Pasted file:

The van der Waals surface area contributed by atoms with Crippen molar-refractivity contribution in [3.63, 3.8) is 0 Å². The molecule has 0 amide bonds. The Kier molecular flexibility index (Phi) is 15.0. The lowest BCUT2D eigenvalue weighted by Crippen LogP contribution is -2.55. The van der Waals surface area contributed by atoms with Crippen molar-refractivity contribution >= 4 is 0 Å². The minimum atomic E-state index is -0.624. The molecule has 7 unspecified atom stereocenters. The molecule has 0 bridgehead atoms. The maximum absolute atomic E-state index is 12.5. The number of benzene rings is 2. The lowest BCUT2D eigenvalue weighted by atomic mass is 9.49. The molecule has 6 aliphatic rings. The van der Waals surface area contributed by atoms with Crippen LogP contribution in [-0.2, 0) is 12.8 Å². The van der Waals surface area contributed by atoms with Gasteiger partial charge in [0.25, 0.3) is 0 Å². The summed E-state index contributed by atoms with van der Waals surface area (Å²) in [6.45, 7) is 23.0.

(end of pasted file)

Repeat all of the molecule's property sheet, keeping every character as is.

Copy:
The van der Waals surface area contributed by atoms with Crippen molar-refractivity contribution in [3.63, 3.8) is 0 Å². The molecule has 0 amide bonds. The Kier molecular flexibility index (Phi) is 15.0. The lowest BCUT2D eigenvalue weighted by Crippen LogP contribution is -2.55. The van der Waals surface area contributed by atoms with Crippen molar-refractivity contribution >= 4 is 0 Å². The minimum atomic E-state index is -0.624. The molecule has 7 unspecified atom stereocenters. The molecule has 0 bridgehead atoms. The maximum absolute atomic E-state index is 12.5. The number of benzene rings is 2. The lowest BCUT2D eigenvalue weighted by atomic mass is 9.49. The molecule has 6 aliphatic rings. The van der Waals surface area contributed by atoms with Crippen LogP contribution in [-0.2, 0) is 12.8 Å². The van der Waals surface area contributed by atoms with Gasteiger partial charge in [0.25, 0.3) is 0 Å². The summed E-state index contributed by atoms with van der Waals surface area (Å²) in [6.45, 7) is 23.0.